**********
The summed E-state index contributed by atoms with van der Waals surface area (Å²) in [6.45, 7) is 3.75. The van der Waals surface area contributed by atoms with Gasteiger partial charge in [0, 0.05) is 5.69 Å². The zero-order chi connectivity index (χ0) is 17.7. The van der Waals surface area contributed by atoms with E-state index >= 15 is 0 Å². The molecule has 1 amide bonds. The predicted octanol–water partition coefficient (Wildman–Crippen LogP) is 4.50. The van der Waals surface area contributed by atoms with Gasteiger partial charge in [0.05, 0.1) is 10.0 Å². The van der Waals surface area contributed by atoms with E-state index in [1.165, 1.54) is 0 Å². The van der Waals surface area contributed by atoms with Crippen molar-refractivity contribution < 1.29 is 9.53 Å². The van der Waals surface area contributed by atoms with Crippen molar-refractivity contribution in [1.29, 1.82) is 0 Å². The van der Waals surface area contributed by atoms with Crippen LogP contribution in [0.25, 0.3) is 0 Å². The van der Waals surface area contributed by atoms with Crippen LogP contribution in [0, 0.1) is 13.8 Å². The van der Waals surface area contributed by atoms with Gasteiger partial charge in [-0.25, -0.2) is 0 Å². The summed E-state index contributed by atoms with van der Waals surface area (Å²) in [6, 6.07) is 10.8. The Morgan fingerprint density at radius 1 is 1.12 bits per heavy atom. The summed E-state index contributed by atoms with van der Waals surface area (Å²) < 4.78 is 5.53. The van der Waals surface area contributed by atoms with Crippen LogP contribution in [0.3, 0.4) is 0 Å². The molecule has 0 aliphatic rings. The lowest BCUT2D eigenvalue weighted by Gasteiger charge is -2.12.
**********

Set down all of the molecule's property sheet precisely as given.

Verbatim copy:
The summed E-state index contributed by atoms with van der Waals surface area (Å²) in [6.45, 7) is 3.75. The van der Waals surface area contributed by atoms with Gasteiger partial charge in [0, 0.05) is 5.69 Å². The zero-order chi connectivity index (χ0) is 17.7. The van der Waals surface area contributed by atoms with E-state index >= 15 is 0 Å². The molecule has 1 amide bonds. The predicted octanol–water partition coefficient (Wildman–Crippen LogP) is 4.50. The van der Waals surface area contributed by atoms with Gasteiger partial charge in [0.05, 0.1) is 10.0 Å². The van der Waals surface area contributed by atoms with E-state index in [1.165, 1.54) is 0 Å². The van der Waals surface area contributed by atoms with Crippen molar-refractivity contribution < 1.29 is 9.53 Å². The van der Waals surface area contributed by atoms with Crippen molar-refractivity contribution in [1.29, 1.82) is 0 Å². The van der Waals surface area contributed by atoms with Crippen LogP contribution in [0.25, 0.3) is 0 Å². The van der Waals surface area contributed by atoms with Crippen LogP contribution in [0, 0.1) is 13.8 Å². The van der Waals surface area contributed by atoms with Gasteiger partial charge in [-0.25, -0.2) is 0 Å². The summed E-state index contributed by atoms with van der Waals surface area (Å²) in [6, 6.07) is 10.8. The Morgan fingerprint density at radius 1 is 1.12 bits per heavy atom. The summed E-state index contributed by atoms with van der Waals surface area (Å²) < 4.78 is 5.53. The van der Waals surface area contributed by atoms with Crippen LogP contribution in [0.3, 0.4) is 0 Å². The molecule has 0 aliphatic rings. The lowest BCUT2D eigenvalue weighted by Gasteiger charge is -2.12.